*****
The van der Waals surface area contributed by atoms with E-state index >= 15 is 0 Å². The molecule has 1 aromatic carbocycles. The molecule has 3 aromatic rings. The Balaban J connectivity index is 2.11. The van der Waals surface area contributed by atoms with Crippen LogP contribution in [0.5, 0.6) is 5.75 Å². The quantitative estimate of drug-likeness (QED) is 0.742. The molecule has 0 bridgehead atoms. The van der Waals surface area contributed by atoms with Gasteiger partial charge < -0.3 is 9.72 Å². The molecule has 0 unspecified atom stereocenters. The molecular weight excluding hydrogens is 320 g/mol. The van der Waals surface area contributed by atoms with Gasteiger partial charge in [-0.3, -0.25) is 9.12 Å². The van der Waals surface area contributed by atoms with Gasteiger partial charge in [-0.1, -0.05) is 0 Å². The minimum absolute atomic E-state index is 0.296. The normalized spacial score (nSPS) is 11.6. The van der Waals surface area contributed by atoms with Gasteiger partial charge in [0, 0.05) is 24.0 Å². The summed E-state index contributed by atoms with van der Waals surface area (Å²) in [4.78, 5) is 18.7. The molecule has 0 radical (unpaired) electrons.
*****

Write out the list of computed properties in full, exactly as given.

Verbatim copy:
The van der Waals surface area contributed by atoms with E-state index >= 15 is 0 Å². The molecule has 1 aromatic carbocycles. The molecule has 3 aromatic rings. The Balaban J connectivity index is 2.11. The van der Waals surface area contributed by atoms with Crippen LogP contribution in [0.5, 0.6) is 5.75 Å². The quantitative estimate of drug-likeness (QED) is 0.742. The molecule has 0 bridgehead atoms. The van der Waals surface area contributed by atoms with Gasteiger partial charge < -0.3 is 9.72 Å². The molecule has 0 unspecified atom stereocenters. The molecular weight excluding hydrogens is 320 g/mol. The van der Waals surface area contributed by atoms with Gasteiger partial charge in [-0.3, -0.25) is 9.12 Å². The van der Waals surface area contributed by atoms with Gasteiger partial charge in [-0.1, -0.05) is 0 Å². The minimum absolute atomic E-state index is 0.296. The normalized spacial score (nSPS) is 11.6. The van der Waals surface area contributed by atoms with Gasteiger partial charge in [0, 0.05) is 24.0 Å². The summed E-state index contributed by atoms with van der Waals surface area (Å²) in [4.78, 5) is 18.7. The molecule has 0 radical (unpaired) electrons.